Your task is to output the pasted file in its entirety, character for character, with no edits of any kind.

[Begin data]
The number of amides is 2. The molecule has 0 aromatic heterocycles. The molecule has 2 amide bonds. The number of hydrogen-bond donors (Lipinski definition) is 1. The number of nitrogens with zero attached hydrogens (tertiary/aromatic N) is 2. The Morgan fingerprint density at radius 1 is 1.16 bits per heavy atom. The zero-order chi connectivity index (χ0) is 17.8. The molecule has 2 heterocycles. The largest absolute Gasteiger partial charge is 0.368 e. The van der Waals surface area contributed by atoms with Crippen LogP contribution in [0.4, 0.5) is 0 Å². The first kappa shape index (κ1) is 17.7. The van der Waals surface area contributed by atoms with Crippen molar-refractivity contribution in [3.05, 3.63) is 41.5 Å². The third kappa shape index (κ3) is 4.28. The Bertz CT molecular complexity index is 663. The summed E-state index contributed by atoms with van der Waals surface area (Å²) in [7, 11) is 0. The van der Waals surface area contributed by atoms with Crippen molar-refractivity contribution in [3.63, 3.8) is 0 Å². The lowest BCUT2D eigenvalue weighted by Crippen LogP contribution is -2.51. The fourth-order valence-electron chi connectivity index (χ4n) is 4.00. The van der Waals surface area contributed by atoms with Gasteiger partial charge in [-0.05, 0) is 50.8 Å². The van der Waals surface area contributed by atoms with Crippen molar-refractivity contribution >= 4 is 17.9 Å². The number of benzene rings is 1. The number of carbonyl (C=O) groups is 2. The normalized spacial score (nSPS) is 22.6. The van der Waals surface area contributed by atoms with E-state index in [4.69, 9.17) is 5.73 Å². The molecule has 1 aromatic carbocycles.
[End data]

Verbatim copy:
The number of amides is 2. The molecule has 0 aromatic heterocycles. The molecule has 2 amide bonds. The number of hydrogen-bond donors (Lipinski definition) is 1. The number of nitrogens with zero attached hydrogens (tertiary/aromatic N) is 2. The Morgan fingerprint density at radius 1 is 1.16 bits per heavy atom. The zero-order chi connectivity index (χ0) is 17.8. The molecule has 2 heterocycles. The largest absolute Gasteiger partial charge is 0.368 e. The van der Waals surface area contributed by atoms with Crippen LogP contribution in [0.4, 0.5) is 0 Å². The first kappa shape index (κ1) is 17.7. The van der Waals surface area contributed by atoms with Crippen molar-refractivity contribution in [3.05, 3.63) is 41.5 Å². The third kappa shape index (κ3) is 4.28. The Bertz CT molecular complexity index is 663. The summed E-state index contributed by atoms with van der Waals surface area (Å²) in [7, 11) is 0. The van der Waals surface area contributed by atoms with Crippen molar-refractivity contribution in [3.63, 3.8) is 0 Å². The lowest BCUT2D eigenvalue weighted by Crippen LogP contribution is -2.51. The fourth-order valence-electron chi connectivity index (χ4n) is 4.00. The van der Waals surface area contributed by atoms with Gasteiger partial charge in [-0.05, 0) is 50.8 Å². The van der Waals surface area contributed by atoms with Crippen molar-refractivity contribution >= 4 is 17.9 Å². The number of benzene rings is 1. The number of carbonyl (C=O) groups is 2. The normalized spacial score (nSPS) is 22.6. The van der Waals surface area contributed by atoms with E-state index in [4.69, 9.17) is 5.73 Å². The molecule has 1 aromatic carbocycles.